Society Sandwich Bar & Social Club

Open every day until 2 a.m., Society filled a gap in Greenville: late-night dining. Owner Jeremy Krauze and chef Chris Rosensteel set out to bring something irreverent to downtown and serve lunch items to wee hours. The restaurant offers two stories of dining, each with a dedicated bar. The menu focuses on specialty sandwiches and ramen, while offering offers twisted plates like huevos ranchero fries, Philly cheese egg rolls, and hot chicken ramen with tiki-leaning cocktails. The extensive bourbon and tequila selection here means even craft drinkers take Society seriously.

Swordfish Cocktail Club

The handsome cocktail bar a few blocks off Main Street is reservation-worthy for a table, but a seat at the bar allows a geek-worthy show of methods and ingredients. There are plenty of house shrubs to chat about, interesting cordials, and a deep spirits list. Appetizers and bar snacks are hefty enough to turn into a boozy supper if ordered in combination. The seasonal drink menu shifts during its quarter and can include a beautiful amaro sour, a rosa damascena fizz, or hot chocolate with chartreuse marshmallows.

Aryana Afghan Cuisine

Nelo Mayar’s café on Coffee Street has evolved from offering hot lunch plates to a full-service restaurant serving both lunch and dinner. Soft-set dumplings, spins on Afghan street food, and long grain rice dishes top seasonal menus along with pressure-cooked proteins. Vegans will be pleased with vegetables individually sauced. A vinegar-based condiment Mayar calls “chutney” is something to pour on, though it feels more akin to chimichurri. Locals take half-gallons of cardamon tea home with them. Mayar’s cookbook, titled The Afghan Table, is in its third printing.

The Jones Oyster Co.

The Jones Oyster Co. does not take reservations, and is small, but well-designed. It opened a year ago and quickly became a top spot for lunch. Chowder and chargrilled oysters stand out on the menu, and fresh oysters are exceptionally clean and cut nicely off the shell. A smoked fish dip appetizer is delicious, and the by-the-glass list is interesting, especially for white wine. In a fun nod, chef Brant Teske puts Hellmann’s mayo on the lobster roll but Duke’s mayo on his po’ boy.

Rise Bakery

Julian Loué launched his pandemic bread-baking hobby into a second career, opening Rise Bakery on Pendleton Street in West Greenville. The team at Rise produces bread daily for several restaurants — like a kalamata olive and polenta country loaf — but locals stop in for morning pastries and perfectly lacquered croissants. A double-twisted cardamon bun is aromatic and beautifully constructed. Hot and cold sandwiches are available at lunch and Instagram stories announce seasonal pastries made weekly.

Camp Modern American Eatery

Chef Diego Abel Campos has taken over for chef Drew Erikson at Camp, who surprised Greenville with a move to the Reserve at Lake Keowee. The chefs enjoyed a stint at Napa’s the French Laundry together, and Campos’ animated personality is a boon at the attractive restaurant, whose menu is filled with small plates. Shareables lean global, and the menu is divided between field, sea, and land. Fish specials and scallop preparations stand out. Camps’s bar spills out onto Camperdown Plaza, a pretty spot for sipping cocktails outdoors.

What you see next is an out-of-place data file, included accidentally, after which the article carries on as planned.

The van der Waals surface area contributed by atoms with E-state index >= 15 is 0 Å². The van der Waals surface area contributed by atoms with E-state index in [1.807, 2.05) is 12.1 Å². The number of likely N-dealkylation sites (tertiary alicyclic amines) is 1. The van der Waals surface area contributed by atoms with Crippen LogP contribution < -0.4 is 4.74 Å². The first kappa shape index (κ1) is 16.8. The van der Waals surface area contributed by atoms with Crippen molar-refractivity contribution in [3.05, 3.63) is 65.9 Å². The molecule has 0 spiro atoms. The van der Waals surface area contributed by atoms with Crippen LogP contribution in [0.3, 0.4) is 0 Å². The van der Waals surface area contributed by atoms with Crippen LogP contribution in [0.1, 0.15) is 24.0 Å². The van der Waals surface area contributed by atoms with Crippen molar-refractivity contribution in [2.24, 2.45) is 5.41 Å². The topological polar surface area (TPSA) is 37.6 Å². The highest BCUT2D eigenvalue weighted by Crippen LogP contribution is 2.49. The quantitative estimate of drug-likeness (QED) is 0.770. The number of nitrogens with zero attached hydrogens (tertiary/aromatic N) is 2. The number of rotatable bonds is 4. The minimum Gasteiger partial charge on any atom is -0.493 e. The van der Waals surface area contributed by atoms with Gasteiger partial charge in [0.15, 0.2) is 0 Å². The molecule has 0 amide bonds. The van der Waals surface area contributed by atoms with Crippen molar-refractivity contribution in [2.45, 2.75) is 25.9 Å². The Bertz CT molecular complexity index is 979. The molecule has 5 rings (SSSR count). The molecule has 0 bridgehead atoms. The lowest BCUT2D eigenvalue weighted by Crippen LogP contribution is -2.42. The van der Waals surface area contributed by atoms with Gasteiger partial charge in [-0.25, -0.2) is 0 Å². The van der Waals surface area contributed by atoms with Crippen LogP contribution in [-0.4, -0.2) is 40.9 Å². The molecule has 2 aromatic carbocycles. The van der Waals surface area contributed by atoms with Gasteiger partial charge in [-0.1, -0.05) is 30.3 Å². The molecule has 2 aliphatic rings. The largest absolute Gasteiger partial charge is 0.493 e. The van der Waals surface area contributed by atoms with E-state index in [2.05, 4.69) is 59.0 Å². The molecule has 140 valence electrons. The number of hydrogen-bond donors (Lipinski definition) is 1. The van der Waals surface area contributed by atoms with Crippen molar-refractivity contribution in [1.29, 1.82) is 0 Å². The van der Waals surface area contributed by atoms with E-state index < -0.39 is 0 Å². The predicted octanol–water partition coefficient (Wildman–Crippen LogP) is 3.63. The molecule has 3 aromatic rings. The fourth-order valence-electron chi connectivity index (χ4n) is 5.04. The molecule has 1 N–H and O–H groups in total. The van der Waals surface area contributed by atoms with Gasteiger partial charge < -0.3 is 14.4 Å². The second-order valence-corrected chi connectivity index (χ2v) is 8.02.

Dining room with blond wood and green chairs.
Dining room at Camp.
The Vannah Company

Urban Wren

Chef Taylor Montgomery raises Scottish Highland cattle and Valais Blacknose sheep at his farm in Western North Carolina, where he also grows heirloom produce for Urban Wren. The wine-centric bar is a place to sip and slow graze and sommelier Chris Gemmill recently joined the team. A salad with Napa cabbage, green mango, and bo kho jerky with tamarind dressing topped with crumbed rice paper is a standout. There are seasonal fish preparations, steak, lamb, and focaccia with a duck-fat candle. A separate chef’s table with intimate views of the kitchen is a fun reservation to get.

A mussels dish at Urban Wren.
Urban Wren

Related Maps

Jianna

A table on the terrace of Jianna is a special spot in the heart of downtown — the balcony overlooks both South Main Street and Falls Park, and chef Michael Kramer and general manager Andrea Ciavardini-Royko have a knack for making every diner feel attended to. A whipped ricotta appetizer is a bestseller. Though known for its pasta dishes, Kramer employs a deft hand when preparing fish. This is a place to order a bottle over a glass of wine, the list is interesting, deeply Italian, and thoughtfully priced. 

OJ's Diner

Open for breakfast and lunch, Monday through Friday only, OJ’s serves soul food made from scratch. Olin Johnson set out to reinvent the meat and three with whole foods. Daily specials tend to sell out, so arrive close to 11 a.m., especially for fried chicken or barbecue ribs on Friday. Table service is warm and efficient; it’s possible to drown in the amount of tea served. Cobbler is made in-house, and the stewed greens and fried okra are notable. OJ’s is a great spot for everyone to gather over biscuits.

Big Dave’s All American BBQ

Chef David Jones is larger than life, both in persona and stature. He was executive chef for the Dallas Cowboys and his son, D.J. Jones,  a nose tackle for the Broncos, has been known to pop in. Brisket is a best seller, along with ribs and smoked wings. The loaded fries with house sauce, pulled pork, cheese, sour cream, and chive show up on a sheet tray. Especially crisp fried South Carolina fish is available most Friday and Saturday nights. Sides include creamy mac and cheese and delectable greens.

Related Maps